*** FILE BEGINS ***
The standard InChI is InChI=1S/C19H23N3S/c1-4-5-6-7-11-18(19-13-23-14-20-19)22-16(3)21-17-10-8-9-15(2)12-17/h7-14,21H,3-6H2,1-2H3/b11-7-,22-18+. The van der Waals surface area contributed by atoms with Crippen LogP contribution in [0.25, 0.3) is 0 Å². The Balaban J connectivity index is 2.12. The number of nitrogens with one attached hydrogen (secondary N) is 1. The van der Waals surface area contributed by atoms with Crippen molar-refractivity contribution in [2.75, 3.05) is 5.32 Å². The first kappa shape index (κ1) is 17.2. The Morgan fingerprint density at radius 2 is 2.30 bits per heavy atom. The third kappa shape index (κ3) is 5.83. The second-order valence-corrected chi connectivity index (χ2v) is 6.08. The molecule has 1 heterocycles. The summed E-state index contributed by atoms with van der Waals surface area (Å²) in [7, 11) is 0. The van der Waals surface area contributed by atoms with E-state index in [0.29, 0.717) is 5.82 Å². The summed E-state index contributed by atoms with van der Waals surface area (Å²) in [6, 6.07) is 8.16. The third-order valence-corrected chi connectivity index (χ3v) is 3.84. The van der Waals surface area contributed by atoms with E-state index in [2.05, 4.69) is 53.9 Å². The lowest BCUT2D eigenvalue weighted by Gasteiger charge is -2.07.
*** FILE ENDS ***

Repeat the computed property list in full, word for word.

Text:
The standard InChI is InChI=1S/C19H23N3S/c1-4-5-6-7-11-18(19-13-23-14-20-19)22-16(3)21-17-10-8-9-15(2)12-17/h7-14,21H,3-6H2,1-2H3/b11-7-,22-18+. The van der Waals surface area contributed by atoms with Crippen LogP contribution in [0.25, 0.3) is 0 Å². The Balaban J connectivity index is 2.12. The number of nitrogens with one attached hydrogen (secondary N) is 1. The van der Waals surface area contributed by atoms with Crippen molar-refractivity contribution in [2.75, 3.05) is 5.32 Å². The first kappa shape index (κ1) is 17.2. The Morgan fingerprint density at radius 2 is 2.30 bits per heavy atom. The third kappa shape index (κ3) is 5.83. The second-order valence-corrected chi connectivity index (χ2v) is 6.08. The molecule has 1 heterocycles. The summed E-state index contributed by atoms with van der Waals surface area (Å²) in [7, 11) is 0. The van der Waals surface area contributed by atoms with E-state index in [0.29, 0.717) is 5.82 Å². The summed E-state index contributed by atoms with van der Waals surface area (Å²) in [6, 6.07) is 8.16. The third-order valence-corrected chi connectivity index (χ3v) is 3.84. The van der Waals surface area contributed by atoms with E-state index in [2.05, 4.69) is 53.9 Å². The lowest BCUT2D eigenvalue weighted by Gasteiger charge is -2.07.